The Never Summer Twenty Five is new this year and celebrating 25 years of being in business. We feel it took a lot of the things we loved about the West and turned it into a tapered damp forgiving Freeride board.
Conditions: Everything from perfect snow to pretty hard spring conditions to slush.
Riders: James, Peter, Jimbo, Matt, Kyle
Boots: Burton SLX, Burton AMB, Burton Imperial, Burton Rover, Nike Kaiju,
Bindings: Union Atlas, Burton Genesis X, Union Force,
Set Up: A little set back approx 23″ 15 front -3 back.
Approximate Weight: Felt normal. Nothing light or heavy but felt very well made.
On Snow Feel: So the Ripsaw profile really stabilizes the ride when one footing and flat basing compared to the Rocker and Camber Profile. It’s not quite as stable as hybrid camber but it much closer to it. What we liked about the 25 is it’s stiff and damp but not catchy or angry in uneven snow. It’s one of the better all condition freeride boards we tried this year. It feels to us like a more tapered directional NS West.
Edge Hold: Solid edge hold that can hold in hard snow as long as you don’t commit to hard to the edge. It’s not ideal for ice or riding harder snow on a consistent basis. If you want something for that it’s probably better to go with the Rossignol XV Magtek.
Flex: It’s medium/stiff but it still butters pretty well for it’s flex.
Turn Initiation: Nice and quick edge to edge without being twitchy. It’s got a nice spring out of the turn that makes short to wide radius turns fun. Once you commit a bit to the edge you feel that camber in the tip/tail engage and it’s a great thing.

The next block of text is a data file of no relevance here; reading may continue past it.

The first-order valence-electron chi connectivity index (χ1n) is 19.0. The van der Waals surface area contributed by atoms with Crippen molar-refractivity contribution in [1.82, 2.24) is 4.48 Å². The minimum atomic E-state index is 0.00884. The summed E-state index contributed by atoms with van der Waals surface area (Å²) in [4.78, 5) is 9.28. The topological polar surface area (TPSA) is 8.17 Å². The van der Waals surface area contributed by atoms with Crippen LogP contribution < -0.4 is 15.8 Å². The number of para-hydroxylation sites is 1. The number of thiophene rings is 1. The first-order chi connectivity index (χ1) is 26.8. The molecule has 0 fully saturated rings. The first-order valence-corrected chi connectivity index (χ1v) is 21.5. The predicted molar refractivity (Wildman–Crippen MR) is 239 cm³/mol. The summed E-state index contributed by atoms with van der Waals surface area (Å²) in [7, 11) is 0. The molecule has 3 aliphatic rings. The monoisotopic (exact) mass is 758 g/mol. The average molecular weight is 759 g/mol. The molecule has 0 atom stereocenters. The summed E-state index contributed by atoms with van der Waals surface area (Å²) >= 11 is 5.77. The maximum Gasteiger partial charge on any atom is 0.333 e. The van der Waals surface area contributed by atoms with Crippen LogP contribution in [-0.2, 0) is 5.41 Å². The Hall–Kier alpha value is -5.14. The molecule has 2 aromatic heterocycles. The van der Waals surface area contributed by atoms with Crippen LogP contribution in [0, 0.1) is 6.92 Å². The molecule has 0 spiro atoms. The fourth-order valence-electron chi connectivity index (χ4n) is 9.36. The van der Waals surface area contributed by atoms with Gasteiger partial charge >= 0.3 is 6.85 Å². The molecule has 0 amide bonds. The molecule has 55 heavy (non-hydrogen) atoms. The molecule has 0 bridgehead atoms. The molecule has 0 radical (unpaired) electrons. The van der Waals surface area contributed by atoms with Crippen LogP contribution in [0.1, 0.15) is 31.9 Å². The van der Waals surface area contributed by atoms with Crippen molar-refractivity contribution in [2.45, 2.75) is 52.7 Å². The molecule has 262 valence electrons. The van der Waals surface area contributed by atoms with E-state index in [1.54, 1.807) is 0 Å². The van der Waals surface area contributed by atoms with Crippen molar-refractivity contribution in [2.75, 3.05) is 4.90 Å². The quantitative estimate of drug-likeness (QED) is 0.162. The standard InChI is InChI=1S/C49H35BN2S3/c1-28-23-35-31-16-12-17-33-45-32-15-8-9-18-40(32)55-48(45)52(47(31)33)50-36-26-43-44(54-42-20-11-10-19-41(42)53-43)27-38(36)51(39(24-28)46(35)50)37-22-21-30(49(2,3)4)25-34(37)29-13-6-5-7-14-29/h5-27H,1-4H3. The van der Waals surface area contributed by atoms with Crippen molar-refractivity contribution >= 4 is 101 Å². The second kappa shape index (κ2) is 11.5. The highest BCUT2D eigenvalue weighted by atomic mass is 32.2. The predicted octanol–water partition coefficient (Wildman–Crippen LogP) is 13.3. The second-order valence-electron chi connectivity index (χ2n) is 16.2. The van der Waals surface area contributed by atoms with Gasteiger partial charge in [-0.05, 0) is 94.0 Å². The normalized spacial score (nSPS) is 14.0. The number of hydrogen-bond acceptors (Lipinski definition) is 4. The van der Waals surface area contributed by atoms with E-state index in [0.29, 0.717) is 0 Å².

Skidded Turns: One of the only Freeride boards out there that can easily skid turns and that’s great if you get off your game and need to correct things. It’s one of the few boards in the Freeride section that’s forgiving enough for an intermediate rider to handle.
Carving: The Never Summer Twenty Five carves really well and lays it out hard when you really commit to that camber near the tip/tail. We all had a blast trying to scratch our nips. It’s great the 25 can be this forgiving and still lay out a really hard carve and that’s what we like about the Ripsaw Camber profile over the Rocker and Camber profile.
Powder: No powder yet but I hope to own the 25 and get some time on it when it dumps this winter.
Speed: The base has a good glide to it so it keeps it’s speed. Also the board is damp and easy to handle some pretty aggressive straight lining. The rocker in the middle gives it a touch of a loose feel under foot so it’s not 100% perfect. If you are use to camber you might feel this is a little bit squirrely but if you are use to hybrid rocker boards you will feel this is a very fast stable ride.
Uneven Terrain: really shines in anything from messy groomers to off piste bumps or just slamming through some chunder.
Switch: Doable but not ideal.
Jibbing: Not where I want to or will take this board.
Pipe: The Never Summer Twenty Five can be a fun board to get some directional pipe riding in. It’s the kind of board that I just want to surf the walls with.
Jumps: Really nice snap off the tail and we all love that personality that NS has with their boards. It feels rubbery and damp but at the same time really pops and feels lively when its’ time to get some air.
So this year there were a lot of really good Freeride boards we tried and there are so many excellent choices out there. The Never Summer Twenty Five is one of those stand outs and it’s one of the few Freeride boards that can do what an advanced to expert rider wants as well as be forgiving enough for an intermediate rider. Also it works really well in all conditions you want to ride.